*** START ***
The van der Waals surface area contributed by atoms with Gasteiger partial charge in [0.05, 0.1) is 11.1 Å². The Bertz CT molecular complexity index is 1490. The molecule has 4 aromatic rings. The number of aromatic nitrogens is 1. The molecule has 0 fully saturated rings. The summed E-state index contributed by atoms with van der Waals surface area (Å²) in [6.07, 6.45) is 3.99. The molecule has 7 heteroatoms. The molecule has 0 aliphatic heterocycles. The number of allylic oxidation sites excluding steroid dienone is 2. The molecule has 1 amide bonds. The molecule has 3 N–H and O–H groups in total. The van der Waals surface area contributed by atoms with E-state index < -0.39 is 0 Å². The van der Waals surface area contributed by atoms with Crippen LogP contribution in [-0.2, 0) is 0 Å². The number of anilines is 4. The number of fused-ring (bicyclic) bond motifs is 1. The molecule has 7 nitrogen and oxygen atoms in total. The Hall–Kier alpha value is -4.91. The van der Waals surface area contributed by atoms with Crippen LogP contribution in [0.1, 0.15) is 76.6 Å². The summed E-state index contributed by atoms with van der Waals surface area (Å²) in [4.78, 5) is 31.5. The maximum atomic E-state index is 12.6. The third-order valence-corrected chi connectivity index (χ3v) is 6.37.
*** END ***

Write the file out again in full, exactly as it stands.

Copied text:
The van der Waals surface area contributed by atoms with Gasteiger partial charge in [0.05, 0.1) is 11.1 Å². The Bertz CT molecular complexity index is 1490. The molecule has 4 aromatic rings. The number of aromatic nitrogens is 1. The molecule has 0 fully saturated rings. The summed E-state index contributed by atoms with van der Waals surface area (Å²) in [6.07, 6.45) is 3.99. The molecule has 7 heteroatoms. The molecule has 0 aliphatic heterocycles. The number of allylic oxidation sites excluding steroid dienone is 2. The molecule has 1 amide bonds. The molecule has 3 N–H and O–H groups in total. The van der Waals surface area contributed by atoms with E-state index < -0.39 is 0 Å². The van der Waals surface area contributed by atoms with Crippen LogP contribution in [-0.2, 0) is 0 Å². The number of anilines is 4. The number of fused-ring (bicyclic) bond motifs is 1. The molecule has 7 nitrogen and oxygen atoms in total. The Hall–Kier alpha value is -4.91. The van der Waals surface area contributed by atoms with Crippen LogP contribution in [0.1, 0.15) is 76.6 Å². The summed E-state index contributed by atoms with van der Waals surface area (Å²) in [4.78, 5) is 31.5. The maximum atomic E-state index is 12.6. The third-order valence-corrected chi connectivity index (χ3v) is 6.37.